Postpartum Blues and Depression: What a Father Can Do
About 70 percent of new mothers experience periods of mild sadness, weepiness, mood swings, sleep deprivation, loss of appetite, inability to make decisions, anger, or anxiety after a baby is born. These postpartum blues, which many believe are caused by hormonal shifts in a new mother’s body, can last for hours or days, but in most cases they disappear within a few weeks. Researcher Edward Hagen, however, believes that postpartum blues have little, if anything, to do with hormones. Instead, he says, it’s connected to low levels of social support—especially from the father. And it could be the new mother’s way of “negotiating” for more involvement.
If you notice that your partner is experiencing any of these symptoms, there’s not much you can do except be as supportive and involved as possible. Take on more of the childcare responsibilities, encourage her to get out of the house for a while, and see to it that she’s eating healthily. Most of what your partner will go through after the birth is completely normal and is nothing to worry about. So be patient, and don’t expect her to bounce back immediately.
For about 10 percent to twenty percent of new moms, however, the baby blues develop into “postpartum depression,” which is more serious. According to the American College of Obstetricians and Gynecologists, postpartum depression, if not recognized and treated, may become worse or last longer than it needs to. Here are some symptoms to watch out for:
- Postpartum blues that don’t go away after two weeks, or feelings of depression, shame, or anger that surface a month or two after the birth.
- Feelings of sadness, doubt, guilt, helplessness, or hopelessness that begin to disrupt your partner’s normal functioning.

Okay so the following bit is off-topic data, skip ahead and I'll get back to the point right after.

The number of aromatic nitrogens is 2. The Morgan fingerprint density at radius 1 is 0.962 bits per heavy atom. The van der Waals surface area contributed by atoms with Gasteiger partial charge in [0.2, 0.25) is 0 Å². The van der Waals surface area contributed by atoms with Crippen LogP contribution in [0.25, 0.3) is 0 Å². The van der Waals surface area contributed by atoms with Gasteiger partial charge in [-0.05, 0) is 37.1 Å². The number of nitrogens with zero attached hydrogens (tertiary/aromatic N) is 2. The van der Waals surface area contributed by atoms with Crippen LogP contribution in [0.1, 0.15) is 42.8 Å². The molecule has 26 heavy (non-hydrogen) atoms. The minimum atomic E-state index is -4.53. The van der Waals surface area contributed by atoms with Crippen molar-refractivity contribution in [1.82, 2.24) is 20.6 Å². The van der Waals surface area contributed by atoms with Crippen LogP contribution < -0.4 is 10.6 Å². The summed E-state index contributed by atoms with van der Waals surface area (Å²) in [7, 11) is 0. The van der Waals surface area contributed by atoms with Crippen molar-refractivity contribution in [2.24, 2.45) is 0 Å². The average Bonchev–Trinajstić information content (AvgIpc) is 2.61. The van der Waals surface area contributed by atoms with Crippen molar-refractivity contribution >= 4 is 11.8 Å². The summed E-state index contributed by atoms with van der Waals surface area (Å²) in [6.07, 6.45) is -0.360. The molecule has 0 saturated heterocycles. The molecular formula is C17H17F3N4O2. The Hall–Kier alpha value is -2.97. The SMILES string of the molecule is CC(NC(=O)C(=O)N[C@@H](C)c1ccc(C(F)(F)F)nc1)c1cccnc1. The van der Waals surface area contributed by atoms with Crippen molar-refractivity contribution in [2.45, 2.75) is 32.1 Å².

- Unexplained episodes of crying.
- Major appetite changes or a significant decrease in sex drive.
- Inability to sleep when tired, or sleeping most of the time, even when the baby is awake.
- Marked changes in appetite.
- Extreme concern and worry about the baby, or lack of interest in the baby and/or other members of the family.
- Worries that she’ll harm the baby or herself, or threats that she’ll do either one.
You can also play a major role in helping your wife get through her postpartum depression. Here are a few ways to help:
- Remind your partner that the depression is not her fault, you love her, the baby loves her, she’s doing a great job, and that the two of you will get through this together. Also, do as much of the housework and childcare as you can so she won’t have to worry about not being able to get everything done herself.
- Encourage her to take breaks—regularly and frequently.
- Encourage her to talk with you about what she’s feeling and to see her doctor or a therapist.
- Take over enough of the nighttime baby duties so your partner can get at least five hours of uninterrupted sleep. This means that you’ll probably do a feeding or two, which is a great way to get in some extra dad-baby bonding.
- Get regular breaks to relieve your own stress. Yes, she’s relying on you to help her but if you’re falling apart yourself you can’t be an effective caregiver.
Postpartum blues and depression can be confusing, frustrating, and even frightening for your partner and you. But there is help. Your partner’s doctor or the hospital where your baby was born will have lists of local organizations that offer resources, support, and guidance for both of you.
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